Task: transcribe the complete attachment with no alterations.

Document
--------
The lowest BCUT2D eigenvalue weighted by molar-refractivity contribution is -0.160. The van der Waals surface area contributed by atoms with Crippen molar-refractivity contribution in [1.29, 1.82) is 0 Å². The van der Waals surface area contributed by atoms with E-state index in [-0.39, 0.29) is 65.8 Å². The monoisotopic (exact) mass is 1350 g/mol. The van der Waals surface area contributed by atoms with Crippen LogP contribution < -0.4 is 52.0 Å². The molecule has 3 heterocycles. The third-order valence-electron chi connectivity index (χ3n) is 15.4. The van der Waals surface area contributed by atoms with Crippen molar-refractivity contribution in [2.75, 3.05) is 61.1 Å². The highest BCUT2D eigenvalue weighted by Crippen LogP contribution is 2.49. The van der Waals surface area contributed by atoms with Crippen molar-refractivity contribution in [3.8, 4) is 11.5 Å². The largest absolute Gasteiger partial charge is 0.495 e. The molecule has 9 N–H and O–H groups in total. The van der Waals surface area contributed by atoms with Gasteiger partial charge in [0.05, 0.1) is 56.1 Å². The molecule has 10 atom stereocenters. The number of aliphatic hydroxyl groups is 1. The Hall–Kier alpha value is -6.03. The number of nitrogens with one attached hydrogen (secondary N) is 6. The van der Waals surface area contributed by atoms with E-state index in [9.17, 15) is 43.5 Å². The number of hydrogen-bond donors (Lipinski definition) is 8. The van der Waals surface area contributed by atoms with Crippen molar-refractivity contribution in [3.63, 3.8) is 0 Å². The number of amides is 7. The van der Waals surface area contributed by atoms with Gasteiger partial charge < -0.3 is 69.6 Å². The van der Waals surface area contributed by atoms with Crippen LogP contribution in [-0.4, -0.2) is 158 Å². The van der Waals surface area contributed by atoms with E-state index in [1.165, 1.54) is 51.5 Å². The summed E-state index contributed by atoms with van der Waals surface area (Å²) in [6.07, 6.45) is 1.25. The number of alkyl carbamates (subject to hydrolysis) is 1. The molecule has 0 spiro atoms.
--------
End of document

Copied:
The lowest BCUT2D eigenvalue weighted by molar-refractivity contribution is -0.160. The van der Waals surface area contributed by atoms with Crippen molar-refractivity contribution in [1.29, 1.82) is 0 Å². The van der Waals surface area contributed by atoms with E-state index in [-0.39, 0.29) is 65.8 Å². The monoisotopic (exact) mass is 1350 g/mol. The van der Waals surface area contributed by atoms with Crippen LogP contribution < -0.4 is 52.0 Å². The molecule has 3 heterocycles. The third-order valence-electron chi connectivity index (χ3n) is 15.4. The van der Waals surface area contributed by atoms with Crippen molar-refractivity contribution in [2.75, 3.05) is 61.1 Å². The highest BCUT2D eigenvalue weighted by Crippen LogP contribution is 2.49. The van der Waals surface area contributed by atoms with Crippen molar-refractivity contribution in [3.8, 4) is 11.5 Å². The largest absolute Gasteiger partial charge is 0.495 e. The molecule has 9 N–H and O–H groups in total. The van der Waals surface area contributed by atoms with Gasteiger partial charge in [0.05, 0.1) is 56.1 Å². The molecule has 10 atom stereocenters. The number of aliphatic hydroxyl groups is 1. The Hall–Kier alpha value is -6.03. The number of nitrogens with one attached hydrogen (secondary N) is 6. The van der Waals surface area contributed by atoms with E-state index in [9.17, 15) is 43.5 Å². The number of hydrogen-bond donors (Lipinski definition) is 8. The van der Waals surface area contributed by atoms with Crippen molar-refractivity contribution in [3.63, 3.8) is 0 Å². The number of amides is 7. The van der Waals surface area contributed by atoms with Gasteiger partial charge < -0.3 is 69.6 Å². The van der Waals surface area contributed by atoms with Crippen LogP contribution in [-0.4, -0.2) is 158 Å². The van der Waals surface area contributed by atoms with E-state index in [1.165, 1.54) is 51.5 Å². The summed E-state index contributed by atoms with van der Waals surface area (Å²) in [6.07, 6.45) is 1.25. The number of alkyl carbamates (subject to hydrolysis) is 1. The molecule has 0 spiro atoms.